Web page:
SEC v. Ripple Labs, the “cryptocurrency trial of the century,” has spurred a debate among many on the need for regulatory clarity on the part of government agencies like the SEC, FinCen, and the CFTC.
The issue of “Regulation by enforcement” via the example of the Ripple-SEC lawsuit was the subject of the latest edition of the Fourth Branch podcast, with the panelists for the same including attorney John Deaton, Carol Goforth, and Roslyn Layton, among others.
Understandably, Deaton came out vocally in opposition to the SEC’s action against Ripple Labs and its execs, an action he termed as “absurd,” and “credible overreach.” According to him, the SEC’s decision to charge the blockchain firm completely disregards the DoJ and FinCen declaring XRP as a “convertible digital currency” and not a security when they sued Ripple Labs for not registering as a money transmitter company a few years ago.
The SEC, Deaton alleged, failed to intervene back when it granted permission to Ripple to buy 9% of MoneyGram “knowing that XRP would be traded or distributed by Ripple to MoneyGram.” In fact, this was the case even when Coinbase went to the SEC in 2019 before it listed XRP.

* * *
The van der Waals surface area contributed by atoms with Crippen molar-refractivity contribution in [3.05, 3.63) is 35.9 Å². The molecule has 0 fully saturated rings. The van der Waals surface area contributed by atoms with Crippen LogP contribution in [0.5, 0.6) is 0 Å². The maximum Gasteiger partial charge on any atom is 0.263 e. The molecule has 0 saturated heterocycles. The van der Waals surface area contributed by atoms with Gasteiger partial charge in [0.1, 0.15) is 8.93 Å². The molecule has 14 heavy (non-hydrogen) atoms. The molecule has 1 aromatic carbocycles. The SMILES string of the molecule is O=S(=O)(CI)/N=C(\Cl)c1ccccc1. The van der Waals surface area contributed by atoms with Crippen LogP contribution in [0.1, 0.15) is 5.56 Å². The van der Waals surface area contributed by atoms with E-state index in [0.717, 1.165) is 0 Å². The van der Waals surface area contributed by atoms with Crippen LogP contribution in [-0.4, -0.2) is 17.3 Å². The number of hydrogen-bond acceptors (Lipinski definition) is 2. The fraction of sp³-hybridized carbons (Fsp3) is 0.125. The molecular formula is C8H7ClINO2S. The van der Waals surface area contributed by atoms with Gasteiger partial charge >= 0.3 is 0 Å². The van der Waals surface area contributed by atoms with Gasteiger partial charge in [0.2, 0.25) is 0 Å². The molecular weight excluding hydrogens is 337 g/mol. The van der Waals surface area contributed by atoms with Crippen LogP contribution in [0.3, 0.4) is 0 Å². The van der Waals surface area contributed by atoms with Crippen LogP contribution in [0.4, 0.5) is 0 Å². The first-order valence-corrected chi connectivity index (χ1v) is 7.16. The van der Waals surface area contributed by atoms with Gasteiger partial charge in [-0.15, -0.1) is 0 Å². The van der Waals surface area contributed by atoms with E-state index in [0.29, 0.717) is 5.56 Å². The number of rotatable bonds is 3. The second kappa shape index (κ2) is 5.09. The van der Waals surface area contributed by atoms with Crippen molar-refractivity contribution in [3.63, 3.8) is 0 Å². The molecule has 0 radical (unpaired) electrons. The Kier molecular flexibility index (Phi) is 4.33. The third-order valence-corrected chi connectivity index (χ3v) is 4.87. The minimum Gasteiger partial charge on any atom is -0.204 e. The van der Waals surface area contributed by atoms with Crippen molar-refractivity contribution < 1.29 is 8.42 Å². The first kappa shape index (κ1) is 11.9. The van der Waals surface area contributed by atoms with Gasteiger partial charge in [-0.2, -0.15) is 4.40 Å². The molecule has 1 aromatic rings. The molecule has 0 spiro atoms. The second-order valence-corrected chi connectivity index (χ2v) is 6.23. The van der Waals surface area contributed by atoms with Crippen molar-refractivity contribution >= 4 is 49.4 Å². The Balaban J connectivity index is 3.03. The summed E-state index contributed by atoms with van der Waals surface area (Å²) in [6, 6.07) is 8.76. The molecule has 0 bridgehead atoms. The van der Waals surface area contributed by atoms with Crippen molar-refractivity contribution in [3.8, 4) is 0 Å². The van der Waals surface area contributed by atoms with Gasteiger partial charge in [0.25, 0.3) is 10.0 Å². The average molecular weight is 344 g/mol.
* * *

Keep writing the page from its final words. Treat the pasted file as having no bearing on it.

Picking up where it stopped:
“And, they didn’t do anything about it.”
Here, it’s worth pointing out that many, including those seemingly in favor of the SEC’s action, have decried the timing of the said lawsuit, especially since it’s been years since Ripple and XRP have been in the market. The aforementioned “acts of omission” are a critical part of the defendants’ fair notice defense in the aforementioned lawsuit, a defense under which they have claimed that Ripple didn’t have reasonable fair notice that its sales of XRP were illegal sales of securities.
Attorney John Deaton is the lead representative of a class of XRP holders who wish to intervene in the said lawsuit. When asked what a settlement in the present case would absolutely need, he responded.
“If the judge allows us to participate, the first thing I’m going to do is file a declaratory judgment, asking the court as a matter of law to say exactly what Judge Castell said in Telegram [case] where he said that GRAM itself is just an alpha-numeric code. That’s the same with XRP.”
“As a matter of law, XRP itself is an asset. And, any settlement will have to distinguish between sales of XRP in those earlier years versus the sales on secondary markets.”
That being said, there was some pushback from the panel itself, with Professor Carol Goforth among the ones to claim that while the timing of the lawsuit was all wrong, under law, the SEC’s actions were perfectly justified.
“They [XRP holders] bought XRP because they expected Ripple to push up the value of the token so that it would be a speculative profitable investment. It’s a common enterprise and everyone’s interest in XRP rises or falls together and it is something where they are expecting profits from the efforts of Ripple and that makes it a security.”
Others on the panel, however, took a more neutral approach with China Tech Threat’s Roslyn Layton commenting that what is required is a “durable way to keep the SEC in check,” possibly by way of a “Ripple test” to account for the modern-day since the Howey Test might not be best suited to assess cryptos at this time.